Artificial intelligence-driven innovation requires top talent to drive agencies’ missions forward, and Federal officials this week shared how their agencies are building and recruiting their AI workforces.

The Department of Veterans Affairs (VA) has spent the last few years building and strongly recruiting for its AI workforce, according to Gil Alterovitz, director of the VA’s National Artificial Intelligence Institute.

During an event hosted by GovCIO Media & Research on Feb. 10, Alterovitz highlighted three areas that VA has been piloting and working toward “to improve that AI workforce and that development.” The first, he said, is piloting a new data scientist job description that focuses on skills, instead of only on college degrees.

The second, he said, “is that we worked on, served as subject matter experts toward the new data science series that was recently announced by OPM [Office of Personnel Management], and that’s going to be across all agencies.”

The third and final is the VA is “working toward building pathways” and “developing and assessing that AI knowledge” through the Talent Education and Assessment Management System, or TEAMS.

“We’re working with a number of other agencies and really the idea there is to build that pipeline of talent with AI knowledge both from outside government, inside the government, so that the result of that would be an agile and responsive Federal workforce equipped with the necessary competencies for AI,” Alterovitz said.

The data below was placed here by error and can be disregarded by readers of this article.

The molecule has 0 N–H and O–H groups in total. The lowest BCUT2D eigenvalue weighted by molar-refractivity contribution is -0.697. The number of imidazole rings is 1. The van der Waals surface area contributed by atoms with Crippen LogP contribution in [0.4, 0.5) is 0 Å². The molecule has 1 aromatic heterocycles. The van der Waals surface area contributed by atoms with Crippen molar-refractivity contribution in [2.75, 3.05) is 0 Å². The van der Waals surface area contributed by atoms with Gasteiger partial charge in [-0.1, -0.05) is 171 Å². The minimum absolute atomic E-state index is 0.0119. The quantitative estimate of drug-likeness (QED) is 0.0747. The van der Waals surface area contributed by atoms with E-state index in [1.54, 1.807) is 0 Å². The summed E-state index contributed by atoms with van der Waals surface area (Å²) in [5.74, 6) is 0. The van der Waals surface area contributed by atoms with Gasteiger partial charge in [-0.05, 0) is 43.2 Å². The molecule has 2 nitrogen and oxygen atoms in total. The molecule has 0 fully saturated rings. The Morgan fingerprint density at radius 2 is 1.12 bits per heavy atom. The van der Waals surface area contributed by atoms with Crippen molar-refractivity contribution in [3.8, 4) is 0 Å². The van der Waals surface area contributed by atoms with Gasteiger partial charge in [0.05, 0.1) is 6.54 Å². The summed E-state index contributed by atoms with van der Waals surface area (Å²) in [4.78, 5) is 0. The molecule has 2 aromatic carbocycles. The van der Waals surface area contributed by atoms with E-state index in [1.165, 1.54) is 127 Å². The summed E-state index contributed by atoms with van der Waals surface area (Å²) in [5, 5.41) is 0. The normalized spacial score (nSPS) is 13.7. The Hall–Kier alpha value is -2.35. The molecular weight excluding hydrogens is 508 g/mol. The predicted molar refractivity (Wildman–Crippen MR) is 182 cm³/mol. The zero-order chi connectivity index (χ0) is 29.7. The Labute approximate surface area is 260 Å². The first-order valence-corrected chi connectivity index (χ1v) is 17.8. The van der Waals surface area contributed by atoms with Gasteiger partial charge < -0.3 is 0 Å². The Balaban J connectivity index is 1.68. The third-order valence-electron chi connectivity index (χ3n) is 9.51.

Martin Stanley, the branch chief of strategic technology at the Department of Homeland Security’s (DHS) Cybersecurity and Infrastructure Security Agency (CISA), echoed that AI workforce development is a hot topic across government right now.

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“AI workforce development is something that is a really big focus of the Federal government at the Federal level as well as DHS at the department level, and we participate in all those areas,” Stanley said during the event. “And that’s identifying roles that we need to bring in, talent that we need to source, all of those kinds of things. And in particular, the use cases that we’re focused on.”

Those use cases include security orchestration, analytics, and the protection of emerging technologies such as AI, Stanley said.

As far as recruitment efforts go to find top AI talent, Scarlett Swerdlow, the deputy director of the Defense Digital Service, emphasized it’s important to “meet candidates where they’re at.”

For Swerdlow, she said this means posting jobs on LinkedIn, not on the Federal government’s USAJOBS site.

“Product managers, user experience designers, full-stack developers, data scientists, such as myself, we might be interested in supporting the mission of the Federal government, but we’re not looking for jobs on USAJOBS,” Swerdlow said. “The most important thing is to sort of go where these candidates are already looking for work.”

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Grace Dille
Grace Dille
Grace Dille is MeriTalk's Assistant Managing Editor covering the intersection of government and technology.